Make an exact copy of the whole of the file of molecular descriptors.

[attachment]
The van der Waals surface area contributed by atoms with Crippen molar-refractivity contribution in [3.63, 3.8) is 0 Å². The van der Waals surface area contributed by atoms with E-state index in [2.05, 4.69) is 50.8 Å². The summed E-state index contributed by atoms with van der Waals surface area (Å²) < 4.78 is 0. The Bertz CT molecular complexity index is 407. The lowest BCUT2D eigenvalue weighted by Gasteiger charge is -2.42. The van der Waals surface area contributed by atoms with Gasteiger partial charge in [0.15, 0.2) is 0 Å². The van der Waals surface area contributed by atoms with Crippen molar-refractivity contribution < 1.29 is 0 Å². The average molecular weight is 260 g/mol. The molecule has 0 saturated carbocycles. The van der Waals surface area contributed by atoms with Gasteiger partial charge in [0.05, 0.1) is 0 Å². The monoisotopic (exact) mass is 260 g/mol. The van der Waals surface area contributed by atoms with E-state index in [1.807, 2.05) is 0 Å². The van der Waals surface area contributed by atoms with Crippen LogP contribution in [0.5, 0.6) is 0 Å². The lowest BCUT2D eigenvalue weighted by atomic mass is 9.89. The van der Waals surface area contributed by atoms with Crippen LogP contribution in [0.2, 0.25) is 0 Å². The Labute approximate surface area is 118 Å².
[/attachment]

The van der Waals surface area contributed by atoms with Crippen molar-refractivity contribution in [3.63, 3.8) is 0 Å². The van der Waals surface area contributed by atoms with E-state index in [2.05, 4.69) is 50.8 Å². The summed E-state index contributed by atoms with van der Waals surface area (Å²) < 4.78 is 0. The Bertz CT molecular complexity index is 407. The lowest BCUT2D eigenvalue weighted by Gasteiger charge is -2.42. The van der Waals surface area contributed by atoms with Gasteiger partial charge in [0.15, 0.2) is 0 Å². The van der Waals surface area contributed by atoms with Crippen molar-refractivity contribution < 1.29 is 0 Å². The average molecular weight is 260 g/mol. The molecule has 0 saturated carbocycles. The van der Waals surface area contributed by atoms with Gasteiger partial charge in [0.05, 0.1) is 0 Å². The monoisotopic (exact) mass is 260 g/mol. The van der Waals surface area contributed by atoms with E-state index in [1.807, 2.05) is 0 Å². The van der Waals surface area contributed by atoms with Crippen LogP contribution in [0.5, 0.6) is 0 Å². The lowest BCUT2D eigenvalue weighted by atomic mass is 9.89. The van der Waals surface area contributed by atoms with Crippen LogP contribution in [0.2, 0.25) is 0 Å². The Labute approximate surface area is 118 Å².